The History of Vampires in New Orleans


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Amaranth by Rachael Wade

Hoodoo-influenced Southern Louisiana seems like the perfect place for Camille to escape her abusive past and dysfunctional family. She doesn’t expect to fall in love with the handsome Gavin Devereaux and plummet into the world of Amaranth, a place of exile for reformed vampires.


FACT: Vampire Culture/History

Vampires have been found in the folklore of every civilization, culture, and religion since the beginning of recorded time. New Orleans, in which Amaranth takes place, is no exception. Indigenous people called New Orleans Balbancha, “land of many tongues,” way before the city was settled in the early 1700s. It was during this time in Europe that massive vampire hunts occurred.

Vampire hunters, usually church representatives, were digging up the dearly departed, driving wooden stakes through the corpses, then beheading and burning the bodies in Eastern Europe with the tradition gradually spreading to Western civilization

The causes of vampirism were numerous and varied: being born at certain times of the year (New moon, Holy days), born with a red caul, teeth, an extra nipple, excess hair, white hair, red hair, a red birthmark, or two hearts. The child could be the 7th son of a 7th son, weaned too early, suckled after weaning, or died before Baptism. If a pregnant woman was cursed or stared at or attacked by a vampire, the child would be a vampire.

Becoming a vampire could happen after birth as well. Being bitten seven or more times by a vampire without dying would guarantee one to become a vampire. Committing suicide, practicing sorcery or witchcraft, eating sheep killed by a wolf, leading an immoral life (prostitutes, murderers, alcoholics, rapists), dying without last rites, having a cat jump over the corpse/coffin, having a shadow fall on the corpse, no burial or improper burial rites, death by violence, or death by drowning all were conditions the contributed to turning into a vampire according to folk beliefs.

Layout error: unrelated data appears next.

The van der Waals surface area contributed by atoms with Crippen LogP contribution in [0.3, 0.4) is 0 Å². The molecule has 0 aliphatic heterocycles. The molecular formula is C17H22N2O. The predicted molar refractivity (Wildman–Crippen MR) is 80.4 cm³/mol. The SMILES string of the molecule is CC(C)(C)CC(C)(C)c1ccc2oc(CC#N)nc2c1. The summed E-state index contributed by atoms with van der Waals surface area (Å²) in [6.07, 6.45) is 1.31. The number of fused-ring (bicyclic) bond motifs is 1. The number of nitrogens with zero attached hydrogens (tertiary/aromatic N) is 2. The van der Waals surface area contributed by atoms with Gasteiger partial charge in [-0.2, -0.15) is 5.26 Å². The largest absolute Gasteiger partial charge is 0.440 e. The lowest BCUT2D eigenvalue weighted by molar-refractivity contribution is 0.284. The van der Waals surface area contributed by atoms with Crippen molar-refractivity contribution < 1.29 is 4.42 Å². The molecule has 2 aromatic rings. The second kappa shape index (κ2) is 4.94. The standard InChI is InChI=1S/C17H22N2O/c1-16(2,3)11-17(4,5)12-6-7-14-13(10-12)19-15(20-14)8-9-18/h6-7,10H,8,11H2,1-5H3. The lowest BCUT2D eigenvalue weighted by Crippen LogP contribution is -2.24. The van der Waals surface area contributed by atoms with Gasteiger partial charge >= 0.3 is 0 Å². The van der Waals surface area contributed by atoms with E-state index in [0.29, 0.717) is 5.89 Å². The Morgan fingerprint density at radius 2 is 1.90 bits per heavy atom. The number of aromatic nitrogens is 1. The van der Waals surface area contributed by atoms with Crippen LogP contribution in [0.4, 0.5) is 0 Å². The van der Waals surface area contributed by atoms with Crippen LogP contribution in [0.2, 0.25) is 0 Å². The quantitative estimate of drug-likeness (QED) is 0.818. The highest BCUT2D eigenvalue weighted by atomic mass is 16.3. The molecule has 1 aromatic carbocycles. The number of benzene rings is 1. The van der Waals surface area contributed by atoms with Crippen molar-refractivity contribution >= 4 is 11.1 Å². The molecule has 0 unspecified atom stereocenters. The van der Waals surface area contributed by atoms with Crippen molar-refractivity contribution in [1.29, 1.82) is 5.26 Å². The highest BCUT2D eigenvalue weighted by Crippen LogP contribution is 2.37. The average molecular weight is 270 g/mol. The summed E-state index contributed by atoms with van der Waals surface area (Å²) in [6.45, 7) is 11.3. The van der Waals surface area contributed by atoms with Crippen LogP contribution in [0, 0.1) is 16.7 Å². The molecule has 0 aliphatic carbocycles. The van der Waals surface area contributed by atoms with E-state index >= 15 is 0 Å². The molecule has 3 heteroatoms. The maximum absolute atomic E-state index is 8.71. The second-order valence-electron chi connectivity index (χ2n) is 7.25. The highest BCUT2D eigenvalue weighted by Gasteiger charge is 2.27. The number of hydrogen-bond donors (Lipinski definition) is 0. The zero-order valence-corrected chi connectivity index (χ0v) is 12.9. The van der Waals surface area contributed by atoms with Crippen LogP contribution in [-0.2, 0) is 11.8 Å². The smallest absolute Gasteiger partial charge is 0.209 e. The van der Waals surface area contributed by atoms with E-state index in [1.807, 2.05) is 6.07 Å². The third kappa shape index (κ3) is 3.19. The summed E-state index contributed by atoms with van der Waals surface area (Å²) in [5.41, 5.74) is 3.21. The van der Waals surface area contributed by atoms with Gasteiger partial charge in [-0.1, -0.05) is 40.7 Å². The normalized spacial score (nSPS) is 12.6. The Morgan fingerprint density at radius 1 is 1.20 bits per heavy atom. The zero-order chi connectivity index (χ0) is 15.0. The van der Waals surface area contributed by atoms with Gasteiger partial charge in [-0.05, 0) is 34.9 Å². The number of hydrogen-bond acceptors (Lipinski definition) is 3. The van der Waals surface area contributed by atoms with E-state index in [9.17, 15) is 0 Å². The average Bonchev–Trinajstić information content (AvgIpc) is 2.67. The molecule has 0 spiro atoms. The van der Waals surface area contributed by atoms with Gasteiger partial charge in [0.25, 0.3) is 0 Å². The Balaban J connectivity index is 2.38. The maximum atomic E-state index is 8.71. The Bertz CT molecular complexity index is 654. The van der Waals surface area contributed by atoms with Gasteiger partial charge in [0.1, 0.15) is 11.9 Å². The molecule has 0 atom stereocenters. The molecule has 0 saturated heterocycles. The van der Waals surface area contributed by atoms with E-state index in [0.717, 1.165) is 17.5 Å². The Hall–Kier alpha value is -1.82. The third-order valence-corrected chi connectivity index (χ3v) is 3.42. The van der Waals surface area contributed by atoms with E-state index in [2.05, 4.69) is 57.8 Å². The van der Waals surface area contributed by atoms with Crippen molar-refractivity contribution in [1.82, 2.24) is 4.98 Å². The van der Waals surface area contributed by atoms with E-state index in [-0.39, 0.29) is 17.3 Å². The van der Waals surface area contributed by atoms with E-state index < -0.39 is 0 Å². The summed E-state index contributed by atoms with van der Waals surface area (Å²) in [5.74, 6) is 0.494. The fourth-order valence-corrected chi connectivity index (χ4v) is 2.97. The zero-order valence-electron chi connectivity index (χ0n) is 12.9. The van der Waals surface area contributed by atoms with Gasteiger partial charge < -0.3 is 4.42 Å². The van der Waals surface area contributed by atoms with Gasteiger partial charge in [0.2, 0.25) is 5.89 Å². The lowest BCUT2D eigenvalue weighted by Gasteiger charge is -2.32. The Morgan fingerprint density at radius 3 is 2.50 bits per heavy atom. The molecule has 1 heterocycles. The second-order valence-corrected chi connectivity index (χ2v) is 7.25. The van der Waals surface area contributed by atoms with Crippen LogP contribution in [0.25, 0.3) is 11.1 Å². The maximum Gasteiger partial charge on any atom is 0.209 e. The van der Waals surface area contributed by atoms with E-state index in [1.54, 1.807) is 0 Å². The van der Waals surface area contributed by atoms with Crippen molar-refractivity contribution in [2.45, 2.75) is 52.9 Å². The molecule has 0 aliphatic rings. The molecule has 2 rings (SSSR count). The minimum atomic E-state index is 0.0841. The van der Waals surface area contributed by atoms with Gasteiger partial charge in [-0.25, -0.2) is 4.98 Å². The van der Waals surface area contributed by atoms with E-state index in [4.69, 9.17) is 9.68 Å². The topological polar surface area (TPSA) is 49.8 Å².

Several different things could be done to prevent the body from returning from the grave such as weighing the eyes down with coins and dirt, tying the mouth closed, or stuffing the mouth with garlic.

In Louisiana, many families to this day still practice a custom called “sitting up with the dead.”  When a family member dies, a relative or close family friend stays with the body until it is placed into one of our above-ground tombs or is buried. Can you guess why?

The body is never left unattended. There are logical reasons given for this practice today; most commonly respect for the dead but, this tradition dates back to vampire folklore in Eastern Europe. While sitting up with the deceased, the friend or family member watched for signs of paranormal activity i.e., a cat jumping over, walking across, or standing on top of the coffin; a dog barking or growling at the coffin, or a horse shying from it. All these were signs of impending vampirism. At that point, steps would be taken to prevent the corpse from returning from the dead by burying the corpse face down, burying it at a crossroads, placing a sickle around the neck, tying body parts together, or mutilating the body, usually by decapitation and placing the head at the bottom of the feet. The most common remedy for impending vampirism was driving a stake into the corpse, decapitating it then burning the body to ashes. This method was felt to be the only way to truly destroy the undead.

By the 1700s, these practices were happening throughout Western Europe, particularly in France and Germany from where many were migrating to New Orleans. These people then insisted that vampires could smuggle themselves over in ships with the settlers. However, according to folklore, even though vampires preferred the night, they were not destroyed by daylight. It was common for vampires to walk about during the day but they generally hunted and fed at night. They would not have needed to be smuggled in coffins in the hulls of ships. This idea is that of fictional writers such as Bram Stoker. More than likely, vampires would have entered the ships like anyone else and blended in well with society.

New Orleans started as a penal colony so if being a murderer, rapist, or another criminal element predisposed one to vampirism, it is easy to see how they would have become prevalent there. Once they blended in with the mortals, they could easily feed on the population without raising much suspicion. With people dying in great masses from diseases such as yellow fever, who’s going to notice another corpse here or there?!

By Kalila K. Smith New Orleans Paranormal & Occult Research Society, Read the full article at:


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